U.N. Secretary-General Kofi ANNAN on Monday said the downing of a U.N. observer helicopter earlier this month dealt a blow to the Georgian-Abkhaz peace process, Reuters reported. The attackers have not been identified. ANNAN, in a report to the 15-nation U.N. Security Council, branded the attack an outrage that underlined the failure of both sides to adequately protect U.N. personnel, which he called “the cornerstone of any United Nations involvement.” Renewed fighting in the Kodori Gorge, along with the downing of the helicopter, ”represent a serious deterioration of the situation and a setback in efforts to achieve a political settlement,” he said. “The latest events are a painful demonstration of the fact that, in the absence of meaningful negotiations on the future political status of Abkhazia within the state of Georgia, the entire peace process can be jeopardized,” ANNAN said. He added that both sides contributed, “to the present deplorable state of affairs,” by neglecting their obligations under the peace process, disregarding existing agreements and failing to take steps to head off a situation, “with a clear potential for armed clashes.” ANNAN, however, singled out Georgia, blaming it for failing to curb the activities of armed gangs in areas under governmental control.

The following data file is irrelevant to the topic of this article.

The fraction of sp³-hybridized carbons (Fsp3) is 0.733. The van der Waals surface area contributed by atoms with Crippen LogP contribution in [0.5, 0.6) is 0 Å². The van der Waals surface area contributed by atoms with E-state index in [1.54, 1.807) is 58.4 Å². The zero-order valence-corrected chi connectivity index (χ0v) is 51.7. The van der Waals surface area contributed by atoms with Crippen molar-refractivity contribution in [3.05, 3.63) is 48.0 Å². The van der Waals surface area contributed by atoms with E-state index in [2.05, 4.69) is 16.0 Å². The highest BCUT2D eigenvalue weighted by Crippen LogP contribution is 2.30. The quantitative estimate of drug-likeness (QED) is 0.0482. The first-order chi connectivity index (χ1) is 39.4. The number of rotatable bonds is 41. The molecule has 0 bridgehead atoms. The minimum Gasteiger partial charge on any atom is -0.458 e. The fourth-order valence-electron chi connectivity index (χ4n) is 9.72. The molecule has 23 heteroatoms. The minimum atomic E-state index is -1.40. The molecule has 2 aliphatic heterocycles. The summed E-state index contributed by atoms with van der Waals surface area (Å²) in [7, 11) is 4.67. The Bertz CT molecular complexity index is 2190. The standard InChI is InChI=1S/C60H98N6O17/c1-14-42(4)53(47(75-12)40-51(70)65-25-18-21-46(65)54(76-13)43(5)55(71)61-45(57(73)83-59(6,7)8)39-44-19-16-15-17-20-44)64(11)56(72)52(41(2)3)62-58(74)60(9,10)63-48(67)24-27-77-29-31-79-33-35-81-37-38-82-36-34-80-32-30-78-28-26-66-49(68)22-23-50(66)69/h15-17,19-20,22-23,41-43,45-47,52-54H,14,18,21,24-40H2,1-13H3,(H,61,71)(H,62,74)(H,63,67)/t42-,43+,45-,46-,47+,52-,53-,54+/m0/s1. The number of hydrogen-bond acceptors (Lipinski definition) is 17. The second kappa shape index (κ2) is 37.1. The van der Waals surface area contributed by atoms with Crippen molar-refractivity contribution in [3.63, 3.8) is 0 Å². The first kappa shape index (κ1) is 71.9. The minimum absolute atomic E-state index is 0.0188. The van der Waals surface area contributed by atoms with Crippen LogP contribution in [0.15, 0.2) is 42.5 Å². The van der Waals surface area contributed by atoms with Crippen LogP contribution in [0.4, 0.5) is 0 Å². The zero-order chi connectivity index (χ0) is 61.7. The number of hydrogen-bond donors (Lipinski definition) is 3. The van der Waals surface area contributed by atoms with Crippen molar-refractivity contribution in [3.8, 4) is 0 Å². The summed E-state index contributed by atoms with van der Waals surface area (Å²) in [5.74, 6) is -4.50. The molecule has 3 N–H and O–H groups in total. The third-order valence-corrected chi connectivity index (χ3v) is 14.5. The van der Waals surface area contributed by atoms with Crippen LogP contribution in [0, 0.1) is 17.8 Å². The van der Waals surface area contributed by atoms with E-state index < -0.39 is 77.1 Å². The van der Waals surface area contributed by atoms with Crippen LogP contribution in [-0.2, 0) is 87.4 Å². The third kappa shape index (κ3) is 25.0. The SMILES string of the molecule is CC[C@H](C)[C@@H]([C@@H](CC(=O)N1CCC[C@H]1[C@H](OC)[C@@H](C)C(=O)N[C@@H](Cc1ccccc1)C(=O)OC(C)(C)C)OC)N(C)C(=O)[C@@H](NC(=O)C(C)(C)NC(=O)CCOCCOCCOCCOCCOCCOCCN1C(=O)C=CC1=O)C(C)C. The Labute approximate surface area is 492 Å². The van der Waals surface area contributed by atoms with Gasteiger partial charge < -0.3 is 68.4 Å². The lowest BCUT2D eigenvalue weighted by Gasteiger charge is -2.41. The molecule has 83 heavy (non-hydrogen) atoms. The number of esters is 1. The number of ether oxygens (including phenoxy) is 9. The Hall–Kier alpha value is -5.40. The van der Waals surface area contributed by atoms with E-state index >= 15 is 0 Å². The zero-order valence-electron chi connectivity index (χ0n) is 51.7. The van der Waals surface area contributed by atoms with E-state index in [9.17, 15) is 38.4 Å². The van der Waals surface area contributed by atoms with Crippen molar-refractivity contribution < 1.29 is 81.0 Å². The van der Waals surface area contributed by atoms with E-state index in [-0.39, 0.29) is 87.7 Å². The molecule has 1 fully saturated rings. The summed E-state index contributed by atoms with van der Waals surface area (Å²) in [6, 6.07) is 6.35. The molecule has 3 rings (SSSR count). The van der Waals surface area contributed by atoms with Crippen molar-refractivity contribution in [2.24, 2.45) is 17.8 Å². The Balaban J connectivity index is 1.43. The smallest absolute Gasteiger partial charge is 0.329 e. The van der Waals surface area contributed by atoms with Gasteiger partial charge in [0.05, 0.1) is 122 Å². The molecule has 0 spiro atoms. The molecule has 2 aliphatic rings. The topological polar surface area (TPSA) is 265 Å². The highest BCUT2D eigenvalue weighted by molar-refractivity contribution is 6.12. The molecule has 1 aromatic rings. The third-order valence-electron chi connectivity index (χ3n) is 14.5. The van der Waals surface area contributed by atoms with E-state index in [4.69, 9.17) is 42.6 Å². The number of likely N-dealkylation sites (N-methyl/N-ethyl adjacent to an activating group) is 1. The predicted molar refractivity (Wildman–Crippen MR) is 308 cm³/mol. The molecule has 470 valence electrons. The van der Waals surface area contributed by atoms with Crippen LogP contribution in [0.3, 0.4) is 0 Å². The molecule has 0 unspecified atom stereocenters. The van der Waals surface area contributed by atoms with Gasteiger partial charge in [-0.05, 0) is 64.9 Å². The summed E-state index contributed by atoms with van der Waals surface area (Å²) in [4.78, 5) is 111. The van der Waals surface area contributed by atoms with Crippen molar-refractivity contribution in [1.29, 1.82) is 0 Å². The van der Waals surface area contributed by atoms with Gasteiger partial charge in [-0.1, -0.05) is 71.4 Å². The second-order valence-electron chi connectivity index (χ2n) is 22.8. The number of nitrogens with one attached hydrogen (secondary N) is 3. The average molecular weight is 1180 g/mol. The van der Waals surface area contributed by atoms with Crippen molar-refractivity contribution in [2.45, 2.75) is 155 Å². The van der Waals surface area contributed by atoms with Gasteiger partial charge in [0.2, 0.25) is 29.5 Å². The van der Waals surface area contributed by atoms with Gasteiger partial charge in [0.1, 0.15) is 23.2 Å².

Caucasus Nations Fear Neglect